History

Interview by Carol Pine

"Kids will always rise to your expectations, if you teach with your heart first.” Kellina Porthan, teacher and founder of Walter’s Wish Foundation.

Kellina Porthan is a bilingual school teacher, based in St. Paul, Minnesota, who started Walter’s Wish Foundation in 2006 to help Hispanic students realize their dreams of a college education and a professional career.

Joined with an enthusiastic cadre of teachers and professionals, all volunteers, Porthan’s goal is to help reverse a disturbing trend for young Hispanic youth.

Closing the "Achievement Gap”

Walter

"I was horrified when I read an article in my local newspaper about the predicted future success of Latino students,” Porthan says.

"Graduation rates for Hispanic students were much lower than those of their white classmates. Less than 50 percent of St. Paul’s Hispanic students went on to college in 2008. To me, that was absolutely unacceptable and I decided I would do my best to help change that.”

"I Think I Can, I Think I Can”

A teacher in urban schools since 1996, Porthan began working with third grade Hispanic students in 2002. "I always started the school year off with the theme from ‘The Little Engine That Could,’” she says. "Right after I kicked off my first school year at Homecroft School in St. Paul, I had all my students chanting ‘I think I can, I think I can.’”

Most of Porthan’s students come from immigrant families where little English is spoken. Their parents left their homelands for America to give their children and themselves a better life. "Their parents are very supportive of their childrens’ education,” Porthan says, "because many of them never had the opportunity to finish a higher education when they were young”

Enter Walter, an Unlikely "Mentor”

What does a Chihuahua have to do with education? As it turns out - plenty. Walter, Porthan’s adopted Chihuahua, quickly became a class favorite when she brought him to school one day.

But he soon became more than a visitor.

Walter

"Walter was a retired blue ribbon best-in-show dog,” says Porthan. "Because most of my students live in apartments and they don’t have pets of their own, I thought they would enjoy having a ‘class pet’ to help them learn how to care for pets and respect animals. They read with Walter when he came to school on Fridays but they loved hearing about Walter’s best-in-show accomplishments most of all.”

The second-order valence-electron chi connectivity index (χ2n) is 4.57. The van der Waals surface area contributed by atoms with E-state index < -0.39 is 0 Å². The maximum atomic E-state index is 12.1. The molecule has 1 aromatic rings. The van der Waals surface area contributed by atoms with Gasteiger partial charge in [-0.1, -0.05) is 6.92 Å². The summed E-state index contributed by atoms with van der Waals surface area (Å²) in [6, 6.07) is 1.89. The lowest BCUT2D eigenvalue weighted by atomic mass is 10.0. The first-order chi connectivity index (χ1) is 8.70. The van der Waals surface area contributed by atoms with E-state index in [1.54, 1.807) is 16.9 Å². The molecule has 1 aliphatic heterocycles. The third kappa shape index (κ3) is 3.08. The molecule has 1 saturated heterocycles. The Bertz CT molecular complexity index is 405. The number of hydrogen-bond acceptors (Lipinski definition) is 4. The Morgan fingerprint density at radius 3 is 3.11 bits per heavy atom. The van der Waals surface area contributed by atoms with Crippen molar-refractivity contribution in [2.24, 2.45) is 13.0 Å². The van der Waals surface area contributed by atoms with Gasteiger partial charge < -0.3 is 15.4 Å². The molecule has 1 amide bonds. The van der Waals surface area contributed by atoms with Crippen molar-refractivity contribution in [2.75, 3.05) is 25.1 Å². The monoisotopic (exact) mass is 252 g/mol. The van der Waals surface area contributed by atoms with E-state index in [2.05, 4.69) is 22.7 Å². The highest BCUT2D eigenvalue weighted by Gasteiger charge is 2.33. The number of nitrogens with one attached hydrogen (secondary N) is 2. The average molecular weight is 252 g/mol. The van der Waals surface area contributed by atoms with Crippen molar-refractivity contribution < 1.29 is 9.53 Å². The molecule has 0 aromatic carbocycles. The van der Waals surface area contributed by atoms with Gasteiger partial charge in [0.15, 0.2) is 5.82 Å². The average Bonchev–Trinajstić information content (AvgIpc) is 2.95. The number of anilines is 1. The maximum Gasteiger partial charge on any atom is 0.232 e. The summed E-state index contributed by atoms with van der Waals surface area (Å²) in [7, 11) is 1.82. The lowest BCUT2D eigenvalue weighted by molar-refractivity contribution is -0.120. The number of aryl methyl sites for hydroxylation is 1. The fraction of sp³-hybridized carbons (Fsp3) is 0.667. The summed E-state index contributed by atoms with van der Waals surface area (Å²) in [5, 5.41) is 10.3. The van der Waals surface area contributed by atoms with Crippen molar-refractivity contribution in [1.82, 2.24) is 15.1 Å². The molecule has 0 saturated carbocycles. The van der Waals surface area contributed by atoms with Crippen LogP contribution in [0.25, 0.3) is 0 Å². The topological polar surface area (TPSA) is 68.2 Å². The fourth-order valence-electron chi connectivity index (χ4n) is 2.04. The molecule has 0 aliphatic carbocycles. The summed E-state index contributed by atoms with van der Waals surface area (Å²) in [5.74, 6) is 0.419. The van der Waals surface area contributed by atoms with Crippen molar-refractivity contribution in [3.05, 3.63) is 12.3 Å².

Being Your Best

With Walter as a symbol for being the best, Porthan started talking with her students about how each of them could aspire to be their best. If they imagined the best, she asked her students, what would it look like? Getting A’s. Being happy and having fun. A good job. A nice, safe house. Going to college. Making their parents proud.

The more they talked, the more Porthan’s students imagined achieving their personal best – just as Walter had.

A Sobering Reality Check

But Kelli Porthan had to face the facts. "Here I was, encouraging my students to be their best, only to read a recent statistic that some of them might not even graduate from high school, let alone go on to college,” Porthan says. "I could NOT let this happen to my kids! I wanted to see all of them graduate and succeed.”

That’s when Walter’s Wish was born. The program, still in its infancy, follows and mentors most of Kelli’s (and Walter’s) students – now 50 of them.
With the help of fellow teachers and professionals who volunteer, Walter’s Wish offers weekend enrichment classes for the students, matches each student with an adult mentor, and helps find the funding they need to finance their higher education.

Walter’s Cadre of Volunteers

Many volunteers have given their time and energy to make Walter’s Wish teaching and mentoring programs possible. They include Jesse Jahnke a teacher from "Get ready, an early college awareness program,” The Society of Hispanic Professional Engineers or S.H.P.E, and a handful of talented St. Paul Public school educators.

As the program grows, more Hispanic students in St. Paul will have a chance to realize their educational and career dreams. Kelli Porthan hopes that other teachers around the United States will continue to mentor their students. "We are teachers because we want to bring out the best in our students,” she says. "That means helping them realize their dreams, even after they leave our classrooms.”

"I gathered all the students I taught over the last four years and announced the launch of Walter’s Wish. I explained what it was and promised I’d be there for them throughout their educational journey. Then all 50 of us gathered on the school’s front steps with Walter and posed for pictures to celebrate.” Kellina Porthan

What One Woman and a Chihuahua Can Do

"There have been times on this journey that I’ve been frozen in my tracks wondering, ‘Kelli, what have you signed up for? How in the world are you and a class pet going to mentor 50 kids through school and send them off to college? Are you nuts?”

But Kelli Porthan perseveres because she feels called to do this work. "I know these kids will make it if I stick with them,” she says. "And many times I have quoted the little engine for my own benefit, ‘I think I can, I think I can.’”

Walter’s Wish Foundation helps Hispanic students graduate from high school and pursue college through enriched educational programs, mentoring and special funding.